New research has brought to light a hidden danger lurking in American offices – the “Sitting Disease.” Physicians and scientists are finding new evidence highlighting the adverse health effects – including increased risk of illness and shortened life expectancy – of the sedentary work and home habits of the average office worker.
What is the ‘Sitting Disease’?
The Sitting Disease refers to the negative consequences of long periods of physical inactivity. A study by Vanderbilt University found that the average American spends 7.7 hours a day, or roughly 55 percent of waking time, in sedentary behavior such as sitting.
The engrained routine of sitting in a car, sitting in a cubicle then sitting in front of a TV (or bartender) has many Americans facing a health crisis. The Mayo Clinic’s research found that up to 70 percent of people spend more than six hours sitting per day. Especially in a rapidly aging workforce where it is now common for professionals to remain active well into their 70s, organizations must weigh the substantial risks of ignoring unhealthy work habits.
A sedentary lifestyle puts workers at an increased risk of diseases such as diabetes, heart disease and certain cancers. The Clinic also found that by cutting sitting time in half, life expectancy is increased by a minimum of two years.
Employees, given the choice, would often choose a more active routine. According to surveys performed by JustStand.org, an organization striving to increase awareness of sitting disease, 67 percent of U.S. office workers wished their employers offered them adjustable desks that could be used in a standing position. Over 60 percent also answered that they felt they would be more productive if allowed to work at a standing desk.
The benefits to addressing Sitting Disease
To demonstrate concern for employees, and maximize productivity and the return on your investment in your human resources, it’s important to be attentive to your employees’ health. Healthy employees are more productive, absent less, make fewer mistakes, and are more satisfied in their work, according to a Gallup Business Journal study.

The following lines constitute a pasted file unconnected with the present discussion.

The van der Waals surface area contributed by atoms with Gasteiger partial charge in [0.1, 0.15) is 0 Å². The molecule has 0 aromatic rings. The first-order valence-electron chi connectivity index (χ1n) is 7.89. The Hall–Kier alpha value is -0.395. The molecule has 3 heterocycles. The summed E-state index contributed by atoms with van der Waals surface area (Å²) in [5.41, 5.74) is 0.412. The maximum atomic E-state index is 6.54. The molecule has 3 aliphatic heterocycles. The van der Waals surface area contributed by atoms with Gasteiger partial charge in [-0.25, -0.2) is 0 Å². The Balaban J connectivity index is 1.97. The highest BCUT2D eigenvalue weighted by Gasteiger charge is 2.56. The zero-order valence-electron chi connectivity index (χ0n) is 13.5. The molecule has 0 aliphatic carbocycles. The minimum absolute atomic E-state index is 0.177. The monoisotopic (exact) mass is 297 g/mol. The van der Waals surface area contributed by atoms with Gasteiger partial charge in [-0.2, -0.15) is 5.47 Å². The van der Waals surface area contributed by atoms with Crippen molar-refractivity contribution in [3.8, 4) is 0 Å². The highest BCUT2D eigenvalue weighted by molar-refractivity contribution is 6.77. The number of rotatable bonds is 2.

Tips for a healthier, more productive office environment
To fight Sitting Disease and reduce stress, the Mayo Clinic suggests the following:
- Encourage employees to use the stairs.
- Set a timer to remind employees to get up and move around every hour or so.
- Encourage employees to walk across the office instead of sending e-mails.
- Start a “step competition” by using pedometers and rewarding the most active, as well as the biggest improvements.
- Stand during lunch or when making phone calls.
- Schedule “walking meetings” instead of meeting in a conference room.
I encourage you to think carefully about how improving the health of your employees can help your organization reduce lost productivity time from absenteeism, maximize the investment in your human resources, improve employee morale and achieve even greater success. The success of your team and your organization depends on a healthy and productive office culture.
Lisa Krueger says
Sarah, great advice. I am worried about the health of a couple members on my team and the pedometer challenge is a wonderful idea. I'm on my way to Wal Mart to buy them right now. Thank you for always having wonderful information.
Larkin Simpson, IOM says
This is a great article and great information. I gave up my sitting desk almost three years ago. I had horrible neck and back pain at the end of the day from being hunched over. I now use a combination of a standing desk for most of my office work/computer time and I sit at a desk for writing, proof reading, and meeting with clients.
One side benefit I have found about using my standing desk, it intimidates the heck out of people and they usually won't sit down unless I do. With both of us standing, the conversations in my office are much shorter. – A definite win!